National People's Congress
Chinese People's Political Consultative Conference
Deputies in Brief
Meeting Agenda
The Ninth National People's Congress begined from March 5, 2002.
The CPPCC begined at the Great Hall of the People from March 3, 2002.
"Secret Ballot" Gaining Ground in Chinese Political Life
When Lei Xinquan proposed to the ongoing annual session of the National People's Congress (NPC), China's legislature, for introducing "secret ballot" to local people's congresses, he might not know that Guangdong Province, the country's reform and opening pioneer, already tried the practice in early February at its people's congress plenary session, during which the provincial government's work report was approved by 734 affirmative votes out of a total of 739 votes cast.

Lei's proposal represents an eager call from ordinary Chinese for wider scope of democracy after secret ballot has long been adopted at the lowest level -- villagers' committee election and the highest level -- the National People's Congress, and doing quite well.

However, on most occasions local people's congresses decide on bills and resolutions through voting by a show of hands, a practice that is widely feared to hinder deputies from voicing their true thoughts.

Lei, an NPC deputy from central China's Hubei Province, recalled an embarrassing scene he once witnessed when attending a provincial people's congress meeting as a nonvoting delegate. A provincial people's congress deputy showed his hand voting against the work report on the province's higher court, and caused an uproar among fellow deputies. The courageous deputy had to cover up his face with a copy of newspaper in fear of being made a fool of himself in front of the media and the public, Lei recalled, quoting the deputy concerned as saying.

What the deputy encountered contrasts strikingly with that of an NPC deputy from Guangdong a decade before when the latter proposed to adopt secret ballot at the NPC level in electing state leaders and later his motion was accepted and put into practice.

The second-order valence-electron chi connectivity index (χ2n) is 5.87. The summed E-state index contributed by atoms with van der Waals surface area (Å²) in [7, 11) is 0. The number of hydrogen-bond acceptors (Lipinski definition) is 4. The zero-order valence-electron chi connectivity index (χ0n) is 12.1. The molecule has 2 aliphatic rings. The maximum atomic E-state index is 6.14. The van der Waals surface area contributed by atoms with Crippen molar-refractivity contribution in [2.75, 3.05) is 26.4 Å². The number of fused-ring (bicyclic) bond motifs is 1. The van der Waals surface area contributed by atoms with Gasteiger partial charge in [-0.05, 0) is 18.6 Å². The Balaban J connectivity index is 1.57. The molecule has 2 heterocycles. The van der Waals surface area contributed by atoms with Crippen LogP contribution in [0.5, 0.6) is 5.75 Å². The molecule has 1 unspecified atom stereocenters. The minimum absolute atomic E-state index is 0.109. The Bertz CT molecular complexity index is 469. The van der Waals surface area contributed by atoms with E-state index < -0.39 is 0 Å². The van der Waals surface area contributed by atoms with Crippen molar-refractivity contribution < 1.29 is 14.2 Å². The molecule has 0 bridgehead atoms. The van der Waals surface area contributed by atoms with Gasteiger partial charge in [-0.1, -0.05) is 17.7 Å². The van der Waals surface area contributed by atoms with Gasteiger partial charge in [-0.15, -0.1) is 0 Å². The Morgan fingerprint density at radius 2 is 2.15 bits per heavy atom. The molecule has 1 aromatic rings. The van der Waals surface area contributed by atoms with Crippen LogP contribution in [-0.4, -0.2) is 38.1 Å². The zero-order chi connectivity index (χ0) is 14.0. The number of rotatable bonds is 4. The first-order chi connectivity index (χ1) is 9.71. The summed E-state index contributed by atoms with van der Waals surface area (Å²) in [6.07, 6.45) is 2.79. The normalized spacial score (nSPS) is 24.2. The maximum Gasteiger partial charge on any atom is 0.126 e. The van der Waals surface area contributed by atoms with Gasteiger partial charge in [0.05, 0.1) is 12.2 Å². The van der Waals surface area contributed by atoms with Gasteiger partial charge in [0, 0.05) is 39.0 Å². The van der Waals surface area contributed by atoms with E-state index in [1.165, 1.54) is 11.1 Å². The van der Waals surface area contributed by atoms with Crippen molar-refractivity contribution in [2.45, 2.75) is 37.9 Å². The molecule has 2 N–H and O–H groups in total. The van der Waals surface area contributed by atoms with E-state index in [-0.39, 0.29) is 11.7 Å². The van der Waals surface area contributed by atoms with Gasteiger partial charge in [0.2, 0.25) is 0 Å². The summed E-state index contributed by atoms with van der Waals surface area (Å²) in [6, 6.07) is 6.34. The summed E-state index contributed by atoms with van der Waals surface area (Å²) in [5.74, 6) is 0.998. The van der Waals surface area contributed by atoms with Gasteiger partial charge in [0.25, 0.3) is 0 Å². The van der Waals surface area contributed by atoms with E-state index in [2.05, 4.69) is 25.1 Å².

As a matter of fact, the role of China's local people's congresses has become increasingly important in recent years. In 2001, for example, the Shenyang municipal people's congress vetoed the work report of the city's intermediate court.

Interestingly, the democratic atmosphere at the highest level --the National People's Congress -- are getting stronger. In recent years at the annual sessions, it is not uncommon that some NPC deputies vote against the work reports of the Supreme People's Court and the Supreme People's Procuratorate. And even the government work reports meet with some objections.

It was unthinkable to cast a blackball at the NPC meetings years ago, but it is now just a commonplace to do so. This is not only because the deputies' awareness of democracy has greatly improved, but because China has enacted a special law to safeguard the rights and obligations of the deputies.

Awareness of democracy at the grassroots has been swelling since the country formulated the Organic Law of Villagers' Committees in 1987, according to which the villagers' committees are directly elected by villagers whereby to manage their own affairs independently.

Direct election of the township people's congress deputies can be traced back to the 1950s. And in 1979 China extended the practice to the county level, further widening the scope of democracy.

Direct election of the township and county people's congress deputies and villagers' committees is the major content of grassroots democracy. The whole process of such elections has been proven a good way to cultivate farmers' awareness of democracy.

It has taken China more than two decades to foster the awareness of democracy since its reform and opening began, and accordingly the rule of law has become the cornerstone of the country's political life.

The bottom up expansion and top down pushing of democracy are typical of the Chinese way of doing things -- grasping the two ends to bring along the middle or sustaining the advanced and helping the backward so as to spur on the vast majority.

Lei Xinquan's proposal for secret ballot at local people's congresses came naturally since both the top and the bottom are pushing hard for expanding the practice.

Excellence performance of NPC deputies from rural areas attending the ongoing NPC session demonstrates that such training has begun yielding good results. Many of the rural deputies were

reportedly outspoken and telling true stories in the presence of central leaders or local governors, observers said.

Democracy always goes together with a sound legal system, and it will be further improved at a time when China is going all out to practice the rule of law, they argued.

(People's Daily March 13, 2002)


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